There has always been the risk of sustaining a concussion for athletes who participate in contact sports. However, due to the recent NFL concussion controversy head traumas from sports injuries are being looked at more closely than before.
A concussion is a head trauma that occurs when the brain is shaken around in the skull from a fall, or hard impact. Loss of consciousness is not a requirement for a concussion, which are actually graded into three categories, with Grade 1 showing symptoms for 15 minutes or less, Grade 2 with symptoms lasting longer than 15 minutes, and Grade 3 includes loss of consciousness.
The usual test on the field for an athlete who is suspected of sustaining a concussion is called the “Standardized Assessment of Concussion”. This includes a doctor asking the player a few questions, such as date, their name, memorizing a list, walk in a straight line, or do jumping jacks. Unfortunately, younger athletes from grade school to high school do not usually have the luxury of a doctor on staff, and concussions often go unrecognized.
Interested in finding a way to easily evaluate a concussion, Dr. Steven Galetta, New York University’s Langone Concussion Center’s neurology chairman, gathered a team of researchers to conduct a study. Knowing that 50% of the brain is tied to vision, they surmised that eye tests would be useful evaluation tools. Many athletes performing in hand-to-hand combat sports sustain concussions, and their trainers implement the King-Devick eye test. This is used to test cognition, eye movement, and tracking.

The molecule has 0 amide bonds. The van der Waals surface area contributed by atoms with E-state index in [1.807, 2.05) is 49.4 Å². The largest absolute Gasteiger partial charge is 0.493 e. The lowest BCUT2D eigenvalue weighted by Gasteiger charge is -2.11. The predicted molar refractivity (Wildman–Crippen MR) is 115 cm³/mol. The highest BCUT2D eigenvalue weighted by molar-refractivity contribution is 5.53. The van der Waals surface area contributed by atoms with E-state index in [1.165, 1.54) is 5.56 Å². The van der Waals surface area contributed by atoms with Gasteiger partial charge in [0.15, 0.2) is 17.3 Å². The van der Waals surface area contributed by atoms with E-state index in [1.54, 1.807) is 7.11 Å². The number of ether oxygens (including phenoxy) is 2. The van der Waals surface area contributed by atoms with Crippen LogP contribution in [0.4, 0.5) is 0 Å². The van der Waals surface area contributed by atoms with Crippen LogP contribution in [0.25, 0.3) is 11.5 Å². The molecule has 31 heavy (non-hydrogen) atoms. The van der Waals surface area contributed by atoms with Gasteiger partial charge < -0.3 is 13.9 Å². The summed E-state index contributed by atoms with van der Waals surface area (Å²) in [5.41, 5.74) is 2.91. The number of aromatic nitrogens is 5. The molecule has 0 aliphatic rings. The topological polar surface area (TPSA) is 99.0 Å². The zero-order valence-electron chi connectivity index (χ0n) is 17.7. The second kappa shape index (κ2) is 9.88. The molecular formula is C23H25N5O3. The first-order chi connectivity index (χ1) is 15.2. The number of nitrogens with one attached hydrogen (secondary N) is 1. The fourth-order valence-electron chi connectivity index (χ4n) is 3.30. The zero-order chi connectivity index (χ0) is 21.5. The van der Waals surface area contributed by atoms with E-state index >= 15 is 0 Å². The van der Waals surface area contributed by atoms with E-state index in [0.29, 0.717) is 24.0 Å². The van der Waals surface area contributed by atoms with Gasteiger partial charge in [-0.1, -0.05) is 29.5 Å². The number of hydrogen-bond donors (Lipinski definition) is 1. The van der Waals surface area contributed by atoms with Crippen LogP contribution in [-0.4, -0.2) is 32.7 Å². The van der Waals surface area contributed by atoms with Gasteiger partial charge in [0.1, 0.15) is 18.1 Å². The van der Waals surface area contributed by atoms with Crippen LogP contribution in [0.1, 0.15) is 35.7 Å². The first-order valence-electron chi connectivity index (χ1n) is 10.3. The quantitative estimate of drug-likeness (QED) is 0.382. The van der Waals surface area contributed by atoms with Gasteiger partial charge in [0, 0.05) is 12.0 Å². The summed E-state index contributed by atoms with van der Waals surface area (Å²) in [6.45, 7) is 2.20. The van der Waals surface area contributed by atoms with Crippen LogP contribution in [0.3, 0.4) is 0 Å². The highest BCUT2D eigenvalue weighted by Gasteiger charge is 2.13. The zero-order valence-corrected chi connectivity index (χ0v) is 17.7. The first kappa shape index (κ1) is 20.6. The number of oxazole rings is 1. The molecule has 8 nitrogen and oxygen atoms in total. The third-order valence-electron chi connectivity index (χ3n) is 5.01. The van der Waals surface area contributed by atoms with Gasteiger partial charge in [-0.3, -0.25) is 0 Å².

The King-Devick test involves the athletes reading numbers on three different cards. They lines are jumbled, but the way an athlete reads them is an indicator of whether or not a concussion is present. The research team decided to test this on younger athletes, and used 332 athletes that played hockey and lacrosse for the test. The age range was between 5 and 18 for 243 of the athletes, and the other 89 played college hockey and lacrosse.
The study had each athletes complete a baseline test for the King-Devick during preseason to have scores to compare later. During the season, 12 of the athletes sustained a sports injury and were put through the concussion tests. In order to have a control group, the researchers matched the ages of those hurt with 14 athletes that were uninjured. It was later confirmed that all 12 of the hurt athletes definitely sustained a concussion.
Unfortunately, by using only the Standard Assessment of Concussion, only 2 of the injured 12 athletes appeared to have concussions, and misidentified 3 of the non-injured athletes as having one, due to their baseline scores being lower. The King-Devick test, though not perfect, identified 9 out of 12 athletes as having a concussion, and one 1 of the uninjured.
If a concussion is suspected, and the Standard Assessment of Concussion does not identify one, a second opinion from an orthopedic surgeon, or a medical professional using the King-Devick Test may be helpful for a diagnosis.
Contact our specialists at Orthopedic Surgery San Diego should you have any questions.